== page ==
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Healing is a Process

Healing is a process and for most of us it takes a while before we really get a grip on how to navigate through it successfully. The need for healing comes from a place where there has usually been an offense causing an open wound. Depending on how deep the wound is will play a factor in the healing time frame. The deeper the wound the longer it will take to heal. Secondly, we must identify where the hurt came from — is it internal or external? When it is internal (something that we caused) we have more control of the process. When it is external there are others involved in the process. Once we are clear about what we are dealing with and all of the parties involved, we can begin the path to recovery or healing.

America has gone through quite a bit over the past year. We are all living with the reality of the COVID-19 global pandemic. The fallout from this pandemic has caused social, economic, and emotional turmoil. It will be years before we fully recover. We have also experienced the civil unrest where people are fed up with racial injustices in our country. Race relations, in some ways, have reached an all-time low and morale is suffering. The current administration, under the leadership of Trump, has not done a good job to improve these problems. John Lewis taught us that it is time for us to lay down the heavy burden of hate. When we learn how to extend forgiveness and kindness towards others it allows us to live a life full of favor. Joe Biden said, hate never goes away; it just hides until it is given oxygen and opportunity. Where there is lack of leadership chaos will abound. All of these situations have brought us to a place where we need forgiveness if we want to experience real healing. The soul of America is in danger, but I believe there is hope and the process begins with each of us.

For over two decades I have spoken about the power of forgiveness and how it has the capability to heal us. My experiences have taught me that forgiveness is a choice that contributes to the process of healing and it can become a lifestyle that we pass onto others. As I shared in my opening paragraph, one thing that is critical for any path to healing is to understand the root of where it came from. As we enter the holidays and begin to close out this tumultuous year, many of us are tired, weary, and filled with emotions we do not know how to explain. There is a feeling of melancholy that resides in some of our hearts. This feeling can cause angst that leads to anger and bitterness that becomes a vicious cycle. It is important to get a handle on negative emotions before they overtake us. This feeling may be the basis that needs forgiveness and healing. The holidays are a perfect time to begin the process of letting go of the past for a better future.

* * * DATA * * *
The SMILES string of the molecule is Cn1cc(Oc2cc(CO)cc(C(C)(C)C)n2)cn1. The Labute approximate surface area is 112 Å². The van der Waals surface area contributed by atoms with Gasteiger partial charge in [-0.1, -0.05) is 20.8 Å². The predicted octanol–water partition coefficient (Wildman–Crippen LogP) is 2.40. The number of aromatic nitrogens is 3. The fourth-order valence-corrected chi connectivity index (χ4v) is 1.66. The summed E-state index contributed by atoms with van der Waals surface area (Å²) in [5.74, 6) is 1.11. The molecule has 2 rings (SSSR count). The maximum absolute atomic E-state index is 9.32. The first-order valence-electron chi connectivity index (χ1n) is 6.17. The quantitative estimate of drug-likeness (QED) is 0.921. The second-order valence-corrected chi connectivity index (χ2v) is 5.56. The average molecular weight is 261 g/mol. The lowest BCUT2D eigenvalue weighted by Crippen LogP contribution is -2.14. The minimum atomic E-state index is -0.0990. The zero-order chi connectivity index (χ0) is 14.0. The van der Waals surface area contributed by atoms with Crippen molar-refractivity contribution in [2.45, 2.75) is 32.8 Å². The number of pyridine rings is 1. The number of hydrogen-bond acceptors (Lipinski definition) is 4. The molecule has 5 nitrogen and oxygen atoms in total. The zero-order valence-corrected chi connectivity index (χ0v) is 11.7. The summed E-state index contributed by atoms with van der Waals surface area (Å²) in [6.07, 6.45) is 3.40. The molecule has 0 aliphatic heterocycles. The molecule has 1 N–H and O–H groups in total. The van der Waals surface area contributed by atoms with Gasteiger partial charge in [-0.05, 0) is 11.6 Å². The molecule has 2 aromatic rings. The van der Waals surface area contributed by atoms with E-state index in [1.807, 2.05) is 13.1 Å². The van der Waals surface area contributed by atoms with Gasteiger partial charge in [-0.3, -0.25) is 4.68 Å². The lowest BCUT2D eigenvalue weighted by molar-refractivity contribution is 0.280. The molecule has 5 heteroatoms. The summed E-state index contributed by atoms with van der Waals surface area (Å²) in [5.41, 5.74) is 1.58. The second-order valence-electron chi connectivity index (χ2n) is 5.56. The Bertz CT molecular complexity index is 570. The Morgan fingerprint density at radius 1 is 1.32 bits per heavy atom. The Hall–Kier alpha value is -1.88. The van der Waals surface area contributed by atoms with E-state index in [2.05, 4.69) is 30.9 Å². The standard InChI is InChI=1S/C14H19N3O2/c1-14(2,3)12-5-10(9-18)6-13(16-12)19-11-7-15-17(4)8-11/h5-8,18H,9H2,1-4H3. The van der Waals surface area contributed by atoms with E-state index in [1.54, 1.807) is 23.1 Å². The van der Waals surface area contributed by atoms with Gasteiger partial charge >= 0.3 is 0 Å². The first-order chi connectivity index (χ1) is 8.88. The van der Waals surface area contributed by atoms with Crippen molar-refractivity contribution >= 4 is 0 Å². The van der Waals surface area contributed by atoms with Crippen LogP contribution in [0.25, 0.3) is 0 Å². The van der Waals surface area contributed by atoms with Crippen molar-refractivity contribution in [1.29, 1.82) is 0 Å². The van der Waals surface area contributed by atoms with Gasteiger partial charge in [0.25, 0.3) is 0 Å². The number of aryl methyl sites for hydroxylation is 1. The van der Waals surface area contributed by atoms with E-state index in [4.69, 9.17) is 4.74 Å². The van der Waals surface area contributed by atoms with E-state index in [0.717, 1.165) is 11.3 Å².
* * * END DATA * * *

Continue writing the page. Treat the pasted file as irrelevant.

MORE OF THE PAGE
Nelson Mandela said, “Resentment is like drinking poison and then hoping it will kill your enemies.” The same can be said about unforgiveness. When we refuse to forgive others, in the end we are just hurting ourselves. When we refuse to forgive ourselves, we only hurt ourselves even more. When I coach people, I am often asked, “How do I even start the process?” It is easy; just begin. Or as Nike would say, Just do it! It is a choice that each of us can make every day and if necessary, repeat again and again for as long as it takes. If we want to experience a personal healing or healing for our nation, we must believe it is possible. We must look towards the better good. We may lose a few battles, but if we remember it is a process, then it is okay if we do not get everything immediately. Just keep your eye on the ball. Healing can be achieved.


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